Harassment Suit Against Abortion Protesters Stumbles in NY

This photo of a protest outside the Choices Women’s Medical Center in Queens appeared in a harassment complaint that New York Attorney General Eric Schneiderman filed in June 2017.

BROOKLYN, N.Y. (CN) – Focusing on the dictionary definition of harassment as meaning to annoy, a federal judge challenged New York on Monday about its suit against 14 men and women who protested outside a Queens women’s clinic.

“[The defendants and their lawyers] have got to know clearly what harassment means,” U.S. District Judge Carol Bagley Amon said. “What is it? This is a little troubling. I don’t know what it is.”

New York Attorney General Eric Schneiderman brought the suit seven months ago in Brooklyn after conducting a year-long investigation into protests that have been held nearly every Saturday since 2012 outside the Choices Women’s Medical Center in Queens.

Schneiderman described a five-year “barrage of unwanted physical contact, as well as verbal abuse, threats of harm, and lies,” but Iowa-based First Amendment attorney Martin Cannon told Judge Amon this morning that the harassment charges are unconstitutionally vague.

Assistant Attorney General Sandra Pullman faced an uphill battle defending the case after she quoted the Webster’s definition of harassment as “repeated or persistent behavior that annoys or alarms someone.”

If harassment charges could be brought for being “annoying,” Amon said to laughter in her Brooklyn courtroom, “I could sue all of you here today.”

Earlier in the hearing, Amon threw a number of hypothetical scenarios at Pullman to test her definition.

If a person followed a patient down the sidewalk, politely repeating, “You should consider keeping your baby,” Amon asked, would that be harassment?

What if the protester stayed 3 feet away from the patient, Amon asked. What if someone followed you down the street, repeatedly telling you they liked your haircut? Would that be harassment?

Defense attorney Roger Gannam balked later at Pullman’s argument that the listener’s reaction should clue in the perpetrator that his behavior was unwelcome.

“If harassment is established only by its effect on the listeners,” Gannam said, “you wouldn’t know you committed harassment until after the fact.”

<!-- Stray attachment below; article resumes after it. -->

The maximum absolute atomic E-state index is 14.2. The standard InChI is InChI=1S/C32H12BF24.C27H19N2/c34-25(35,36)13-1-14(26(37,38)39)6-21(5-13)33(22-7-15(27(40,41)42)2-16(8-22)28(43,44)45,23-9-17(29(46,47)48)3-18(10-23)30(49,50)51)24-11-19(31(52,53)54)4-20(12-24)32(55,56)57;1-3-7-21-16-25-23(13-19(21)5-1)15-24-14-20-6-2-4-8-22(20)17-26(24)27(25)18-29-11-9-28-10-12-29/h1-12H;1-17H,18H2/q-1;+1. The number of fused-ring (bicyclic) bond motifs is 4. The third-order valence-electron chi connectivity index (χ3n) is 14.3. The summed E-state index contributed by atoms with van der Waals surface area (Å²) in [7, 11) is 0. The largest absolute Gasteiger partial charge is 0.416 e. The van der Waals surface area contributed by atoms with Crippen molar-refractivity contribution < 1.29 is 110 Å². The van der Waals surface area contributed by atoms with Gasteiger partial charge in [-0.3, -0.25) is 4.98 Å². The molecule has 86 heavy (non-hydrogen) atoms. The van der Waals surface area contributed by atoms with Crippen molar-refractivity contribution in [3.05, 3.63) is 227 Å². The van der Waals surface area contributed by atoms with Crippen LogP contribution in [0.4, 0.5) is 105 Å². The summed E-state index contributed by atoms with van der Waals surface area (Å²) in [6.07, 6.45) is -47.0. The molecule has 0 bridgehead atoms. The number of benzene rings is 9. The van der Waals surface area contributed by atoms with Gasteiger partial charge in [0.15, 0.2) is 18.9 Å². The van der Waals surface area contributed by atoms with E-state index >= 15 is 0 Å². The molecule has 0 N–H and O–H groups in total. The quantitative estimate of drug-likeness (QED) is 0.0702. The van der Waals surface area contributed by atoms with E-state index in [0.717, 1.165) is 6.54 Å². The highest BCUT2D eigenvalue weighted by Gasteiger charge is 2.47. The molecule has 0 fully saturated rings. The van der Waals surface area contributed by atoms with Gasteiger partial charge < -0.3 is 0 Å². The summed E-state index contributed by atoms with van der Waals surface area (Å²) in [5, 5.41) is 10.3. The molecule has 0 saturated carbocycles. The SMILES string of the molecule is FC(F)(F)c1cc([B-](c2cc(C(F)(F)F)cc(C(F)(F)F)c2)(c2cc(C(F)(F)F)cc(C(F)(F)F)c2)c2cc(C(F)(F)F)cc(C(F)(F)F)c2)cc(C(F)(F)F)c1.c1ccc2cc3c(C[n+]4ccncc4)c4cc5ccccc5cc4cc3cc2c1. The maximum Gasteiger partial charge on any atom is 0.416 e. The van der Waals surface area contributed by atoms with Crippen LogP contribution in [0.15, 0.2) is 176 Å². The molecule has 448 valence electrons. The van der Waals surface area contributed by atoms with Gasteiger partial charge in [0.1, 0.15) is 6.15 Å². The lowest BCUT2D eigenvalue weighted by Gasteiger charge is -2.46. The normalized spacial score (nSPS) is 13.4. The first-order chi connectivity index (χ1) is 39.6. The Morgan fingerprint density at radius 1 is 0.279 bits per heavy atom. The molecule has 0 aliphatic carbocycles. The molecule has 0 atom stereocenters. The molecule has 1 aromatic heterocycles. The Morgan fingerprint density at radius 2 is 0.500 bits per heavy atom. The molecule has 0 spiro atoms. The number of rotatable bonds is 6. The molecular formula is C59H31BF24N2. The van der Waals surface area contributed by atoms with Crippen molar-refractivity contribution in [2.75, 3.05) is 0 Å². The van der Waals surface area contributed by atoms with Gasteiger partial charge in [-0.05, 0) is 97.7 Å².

While Assistant Attorney General Nancy Trasande noted her office’s goal to “protect and advance the health of women in this state,” defense attorney Cannon said these objectives must be balanced against the interests of the protesters.

“It cannot be said that there is no legitimate purpose of [the defendants’] actions,” Cannon argued.

Several of Cannon’s clients, including Kenneth Griepp, are pastors or members of an evangelical Christian congregation in Brooklyn called Church at the Rock.

Posing a hurdle to the state’s case, Judge Amon emphasized that leafletting is a “form of really protected speech,” and that sidewalks are recognized as the “quintessential public forum.”

Assistant Attorney General Pullman insisted in her argument, however, that protesters “are not free to persist and continue to force their ideas, literature, pamphlets” on an unwilling listener.

Patrick Bradford, appearing for the New York City Council, said the Council’s statute on harassment defines it as a person with intent annoying or alarming another person; using physical contact or attempting or threatening to; or “repeatedly committing acts which alarm or seriously annoy such other person and which serve no legitimate purpose.”

Neither attorney Cannon nor representatives for the New York Office of the Attorney General responded to requests for comment Monday afternoon.

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